This paper aims to study the welfare services for Alsatian-Lorrainers between 1871 and 1918. The French-German borderland was thus a laboratory of social protection. As I will contend, social protection was already conditioned on national loyalty, long before major French social laws and parallelly to those implemented by Germany at the end of the nineteenth century.
Following the Treaty of Frankfurt on 10 May 1871, France was forced to cede the territories of Alsace-Lorraine to the German Empire. The inhabitants massively opposed this annexation, which was carried out without their consent. In the early 1870s, more than 130,000 of them emigrated mainly close to the new border. In France, they benefited from an extraordinary patriotic solidarity; relief committees were formed almost everywhere on the initiative of the local bourgeoisie – sometimes with the support of the public authorities – in order to assist Alsatians-Lorrainers. All those who chose to flee the German rule received monetary and in-kind donations, benefited from direct or indirect aid, and were promised jobs, and even land in Algeria. Very quickly, the local committees formed national associations to coordinate their action, such as the Société de protection des Alsaciens et des Lorrains demeurés Français.
Although it decreased from the mid-1870s onwards, the emigration of Alsatians-Lorrainers, who mostly sought to escape German military service, continued until the First World War. All along the border, French committees provided them with legal and material assistance to settle and encouraged them to join the Foreign Legion. They were helped by the Société de protection des Alsaciens et des Lorrains demeurés Français, which also granted pensions to the families of soldiers who had joined the French army left behind in Alsace-Lorraine. Other associations organised exfiltration of children from Alsace-Lorraine or facilitated the process of acquiring French nationality. The German government and authorities in Alsace-Lorraine seemed to ignore the welfare activities which were partly organised on their soil, but actively fought the recruitment of their nationals. German intelligence services nevertheless monitored the welfare network of Alsatians-Lorrainers on the French side of the border, where these activities were concentrated.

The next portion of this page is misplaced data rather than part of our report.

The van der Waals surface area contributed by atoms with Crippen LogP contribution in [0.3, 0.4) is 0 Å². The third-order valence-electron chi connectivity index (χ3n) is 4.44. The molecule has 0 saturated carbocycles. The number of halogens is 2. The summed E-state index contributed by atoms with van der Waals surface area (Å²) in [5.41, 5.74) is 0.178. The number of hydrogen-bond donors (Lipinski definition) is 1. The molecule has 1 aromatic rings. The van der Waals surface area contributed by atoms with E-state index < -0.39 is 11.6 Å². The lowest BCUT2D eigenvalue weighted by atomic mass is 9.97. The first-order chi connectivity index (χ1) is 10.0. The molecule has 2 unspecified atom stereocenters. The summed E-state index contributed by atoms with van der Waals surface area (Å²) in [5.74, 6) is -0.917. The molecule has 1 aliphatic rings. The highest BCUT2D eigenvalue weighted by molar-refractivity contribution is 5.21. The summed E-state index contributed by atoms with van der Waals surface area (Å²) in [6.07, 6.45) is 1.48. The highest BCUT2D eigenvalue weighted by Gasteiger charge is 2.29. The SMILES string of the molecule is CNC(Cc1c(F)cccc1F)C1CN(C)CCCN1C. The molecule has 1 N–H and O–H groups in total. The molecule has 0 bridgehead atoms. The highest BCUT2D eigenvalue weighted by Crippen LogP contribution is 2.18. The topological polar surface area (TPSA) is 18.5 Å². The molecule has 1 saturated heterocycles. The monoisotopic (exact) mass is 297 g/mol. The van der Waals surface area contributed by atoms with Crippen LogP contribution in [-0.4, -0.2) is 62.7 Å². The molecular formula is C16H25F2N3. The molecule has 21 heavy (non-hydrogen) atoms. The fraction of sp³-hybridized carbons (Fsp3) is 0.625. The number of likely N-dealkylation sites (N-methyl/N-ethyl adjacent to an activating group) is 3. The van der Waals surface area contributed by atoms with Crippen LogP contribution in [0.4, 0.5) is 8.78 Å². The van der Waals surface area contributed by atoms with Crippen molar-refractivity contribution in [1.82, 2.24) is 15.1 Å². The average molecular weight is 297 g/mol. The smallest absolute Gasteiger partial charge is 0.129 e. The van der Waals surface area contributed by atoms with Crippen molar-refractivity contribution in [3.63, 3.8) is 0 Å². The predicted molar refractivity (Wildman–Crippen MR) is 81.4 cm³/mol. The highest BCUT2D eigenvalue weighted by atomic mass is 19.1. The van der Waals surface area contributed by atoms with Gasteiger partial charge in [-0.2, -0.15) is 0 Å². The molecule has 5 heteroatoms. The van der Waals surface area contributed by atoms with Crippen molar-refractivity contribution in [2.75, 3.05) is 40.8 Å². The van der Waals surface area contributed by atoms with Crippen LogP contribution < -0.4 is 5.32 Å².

Benoit Vaillot holds a PhD from the European University Institute (Florence, Italy) and is associate researcher at the University of Strasbourg (Strasbourg, France) and Centre Marc Bloch (Berlin, Germany). His doctoral research proposed a transnational history from below of the border drawn between France and Germany at the end of the War of 1870 which disappeared with the first combats of the First World War. Seldom has a border received so much attention from its contemporaries and illustrated so well its function as a point of balance between two antagonistic powers in the era of nation states. Beyond the classical political questions generally apprehended at the level of governments, his work intends to analyse the construction of sovereignty and national identities as close to the border as possible starting with local and intermediate actors on both the French and the German side.